ALEXANDRIA, Va. -- The industry's trade groups are hoping a number of suggestions will be strongly considered for a proposed CUSO rule that would add more activities to engage in and ease certain restrictions on expanding services to more members.
In April, NCUA proposed changing its CUSO rule (12 CFR Parts 712 and 741) by adding credit card loan origination and payroll processing services to the list of permissible activities. The proposal would also add new examples of activities within existing categories and would expand the scope of two categories of services to include persons eligible for credit union membership.
Other changes include imposing new regulatory limits on the ability of credit unions to recapitalize their CUSOs in certain circumstances; extending to all federally insured credit unions the provisions ensuring that credit union regulators have access to books and records, and ensuring that CUSOs are operated as separate legal entities. The proposal would also clarify that CUSOs may buy and sell participations in loans they are authorized to originate under the current rule. Finally, NCUA proposed to delete an "unnecessary" section in the current rule concerning amendment requests.
While NAFCU said it supported adding credit card loan origination and payroll processing services, other activities should be considered, especially auto lending. The expansion will help small credit unions better serve their members at lower costs, wrote Dan Berger, NAFCU senior vice president of government affairs in a June 30 comment letter. Regarding NCUA's recommendation of new examples of permissible activities, NAFCU supported adding real estate settlement services, employee leasing services and support, purchase and servicing of nonperforming loans, business counseling and referral, and processing of loan applications for members that have been turned down.
Both CUNA and NAFCU disagreed with eliminating a credit union's ability to petition NCUA to add to the activities that its CUSO may engage in. Berger wrote that the petition process presents a platform for credit unions to make their case to offer other services in a timely manner; otherwise, members seeking those services will go somewhere else.
CUNA encouraged NCUA to allow CUSOs to engage in indirect automobile lending services and to sell loan participations interests in a credit card portfolio to credit unions but also to allow CUSOs to choose from the range of activities permissible for FCUs.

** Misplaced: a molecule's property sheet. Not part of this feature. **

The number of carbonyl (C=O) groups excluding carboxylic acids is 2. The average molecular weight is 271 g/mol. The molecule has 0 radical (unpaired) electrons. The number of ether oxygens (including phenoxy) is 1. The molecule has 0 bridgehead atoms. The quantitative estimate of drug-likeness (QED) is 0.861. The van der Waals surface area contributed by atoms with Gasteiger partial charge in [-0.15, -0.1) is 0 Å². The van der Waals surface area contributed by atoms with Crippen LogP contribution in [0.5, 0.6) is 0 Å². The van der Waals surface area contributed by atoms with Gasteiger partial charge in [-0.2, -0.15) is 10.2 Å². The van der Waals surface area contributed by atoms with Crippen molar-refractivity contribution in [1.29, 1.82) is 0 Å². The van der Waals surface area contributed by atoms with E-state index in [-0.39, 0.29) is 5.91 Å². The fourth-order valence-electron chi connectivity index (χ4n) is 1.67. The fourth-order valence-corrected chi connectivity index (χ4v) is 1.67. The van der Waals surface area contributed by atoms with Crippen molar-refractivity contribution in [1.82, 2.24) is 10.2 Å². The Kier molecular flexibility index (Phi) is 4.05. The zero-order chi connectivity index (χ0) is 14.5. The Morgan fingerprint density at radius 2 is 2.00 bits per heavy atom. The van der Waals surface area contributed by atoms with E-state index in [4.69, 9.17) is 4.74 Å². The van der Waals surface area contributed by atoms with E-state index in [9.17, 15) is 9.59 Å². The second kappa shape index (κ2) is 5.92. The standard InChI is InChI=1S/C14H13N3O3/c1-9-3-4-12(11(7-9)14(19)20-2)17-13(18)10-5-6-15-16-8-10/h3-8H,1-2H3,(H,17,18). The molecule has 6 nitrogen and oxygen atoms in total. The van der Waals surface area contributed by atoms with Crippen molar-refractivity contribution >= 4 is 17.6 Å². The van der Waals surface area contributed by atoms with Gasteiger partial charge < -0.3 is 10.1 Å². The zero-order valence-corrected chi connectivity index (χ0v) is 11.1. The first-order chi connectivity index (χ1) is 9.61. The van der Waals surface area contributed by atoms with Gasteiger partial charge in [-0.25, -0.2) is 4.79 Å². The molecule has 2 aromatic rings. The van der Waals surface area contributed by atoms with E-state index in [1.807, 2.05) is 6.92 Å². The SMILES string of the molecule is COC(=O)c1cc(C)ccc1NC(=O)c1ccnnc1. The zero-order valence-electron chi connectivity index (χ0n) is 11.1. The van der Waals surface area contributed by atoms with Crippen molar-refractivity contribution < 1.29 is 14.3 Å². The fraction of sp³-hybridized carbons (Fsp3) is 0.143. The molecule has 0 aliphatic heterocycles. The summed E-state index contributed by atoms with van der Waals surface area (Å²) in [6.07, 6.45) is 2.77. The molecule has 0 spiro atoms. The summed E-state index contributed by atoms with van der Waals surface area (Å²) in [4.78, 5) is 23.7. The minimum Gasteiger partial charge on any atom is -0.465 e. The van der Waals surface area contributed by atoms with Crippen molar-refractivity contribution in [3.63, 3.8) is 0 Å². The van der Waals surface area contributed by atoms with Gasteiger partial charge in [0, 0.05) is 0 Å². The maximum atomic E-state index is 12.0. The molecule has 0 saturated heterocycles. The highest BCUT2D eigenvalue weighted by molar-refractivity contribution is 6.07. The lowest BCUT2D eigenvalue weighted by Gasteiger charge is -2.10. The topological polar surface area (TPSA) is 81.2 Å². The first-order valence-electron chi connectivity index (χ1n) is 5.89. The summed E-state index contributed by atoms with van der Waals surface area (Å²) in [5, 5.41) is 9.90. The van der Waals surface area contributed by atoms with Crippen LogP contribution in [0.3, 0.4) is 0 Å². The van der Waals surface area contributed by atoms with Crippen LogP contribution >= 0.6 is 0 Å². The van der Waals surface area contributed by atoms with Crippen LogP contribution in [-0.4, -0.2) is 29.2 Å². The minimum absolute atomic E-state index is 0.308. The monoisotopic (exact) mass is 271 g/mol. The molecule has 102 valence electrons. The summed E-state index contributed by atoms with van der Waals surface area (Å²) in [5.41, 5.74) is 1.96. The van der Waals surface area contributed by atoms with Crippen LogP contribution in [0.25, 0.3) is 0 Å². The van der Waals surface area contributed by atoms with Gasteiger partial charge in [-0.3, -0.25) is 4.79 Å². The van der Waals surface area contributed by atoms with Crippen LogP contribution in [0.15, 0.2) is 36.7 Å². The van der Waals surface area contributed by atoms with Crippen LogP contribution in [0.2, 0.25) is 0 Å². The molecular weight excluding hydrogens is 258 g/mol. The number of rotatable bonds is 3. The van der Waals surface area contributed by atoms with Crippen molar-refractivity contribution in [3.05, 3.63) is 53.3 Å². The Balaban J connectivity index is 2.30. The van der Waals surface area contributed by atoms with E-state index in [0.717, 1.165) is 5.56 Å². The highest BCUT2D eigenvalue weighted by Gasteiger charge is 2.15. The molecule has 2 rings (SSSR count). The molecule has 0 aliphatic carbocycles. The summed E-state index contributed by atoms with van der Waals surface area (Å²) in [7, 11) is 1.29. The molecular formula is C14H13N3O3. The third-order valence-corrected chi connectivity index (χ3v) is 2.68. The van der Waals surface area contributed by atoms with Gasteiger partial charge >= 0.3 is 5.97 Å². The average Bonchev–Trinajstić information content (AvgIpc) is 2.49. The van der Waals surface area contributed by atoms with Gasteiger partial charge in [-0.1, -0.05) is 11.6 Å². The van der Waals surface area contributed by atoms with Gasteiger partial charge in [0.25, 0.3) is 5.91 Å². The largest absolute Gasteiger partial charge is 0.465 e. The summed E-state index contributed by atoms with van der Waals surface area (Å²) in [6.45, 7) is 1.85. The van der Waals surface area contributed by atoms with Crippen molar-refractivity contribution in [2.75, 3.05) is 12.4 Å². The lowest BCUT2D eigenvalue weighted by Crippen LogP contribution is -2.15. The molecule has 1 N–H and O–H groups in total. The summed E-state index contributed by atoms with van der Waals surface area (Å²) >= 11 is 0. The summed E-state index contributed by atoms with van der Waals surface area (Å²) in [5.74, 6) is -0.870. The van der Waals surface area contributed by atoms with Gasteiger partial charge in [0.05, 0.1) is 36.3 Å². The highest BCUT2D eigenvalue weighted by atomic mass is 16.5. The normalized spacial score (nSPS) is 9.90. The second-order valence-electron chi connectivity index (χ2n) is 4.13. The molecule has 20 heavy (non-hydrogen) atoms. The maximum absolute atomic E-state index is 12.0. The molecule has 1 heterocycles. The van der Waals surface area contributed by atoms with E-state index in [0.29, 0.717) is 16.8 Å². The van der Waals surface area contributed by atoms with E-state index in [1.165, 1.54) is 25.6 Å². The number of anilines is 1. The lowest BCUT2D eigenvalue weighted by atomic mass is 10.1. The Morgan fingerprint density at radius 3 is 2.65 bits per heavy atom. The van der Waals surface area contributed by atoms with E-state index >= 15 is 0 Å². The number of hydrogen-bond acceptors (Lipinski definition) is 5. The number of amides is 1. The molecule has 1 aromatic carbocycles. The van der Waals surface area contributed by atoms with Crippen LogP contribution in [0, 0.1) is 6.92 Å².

"While activities that would render the CUSO a credit union or other financial institution could not be engaged, we do think CUSOs should be able to have the widest possible options from which to select permissible services in order to serve credit unions to the fullest," wrote Mary Mitchell Dunn, CUNA senior vice president and deputy general counsel in a June 30 letter to NCUA.
CUNA said it does not support NCUA's efforts to apply certain provisions of the CUSO rule to state-chartered credit unions that would give the agency authority to examine the books and records of a state credit union CUSO. Following the congressional sunset of NCUA's authority to examine third-party vendors, Dunn said, "It seems inconsistent with congressional intent for the board to recreate by regulation the same authority Congress has not continued in the statute."
Among its other suggestions, CUNA said it is against requiring all FCUs with a net worth of less than 5% to seek prior approval from NCUA to recapitalize an insolvent CUSO. Credit unions with 4% to 5% net worth should only be required to provide prior notice to the agency, which NCUA could pursue if concerns existed, CUNA said.
NASCUS focused much of its feedback on access to CUSO books and records urging NCUA to consider working within the parameters of state authority before unilaterally applying the proposed rule to federally insured state-chartered credit unions.
"Should NCUA choose to apply the rule to all FISCUs without considering state authority, the agency would be adding a redundant regulatory layer upon FISCUs without any demonstrable corresponding improvement in oversight," wrote Brian Knight, NASCUS senior vice president of regulatory affairs in a June 30 letter.
At a minimum, in cases where NCUA's concerns regarding the true condition of a credit union's investment in a CUSO may be satisfied by working with the state regulator, NASCUS said NCUA should exempt that state's FISCUs from the proposed requirement.
Regarding corporate separateness, NASCUS agreed with NCUA that it is sound business practice for credit unions to maintain corporate separateness from their CUSOs, Knight wrote.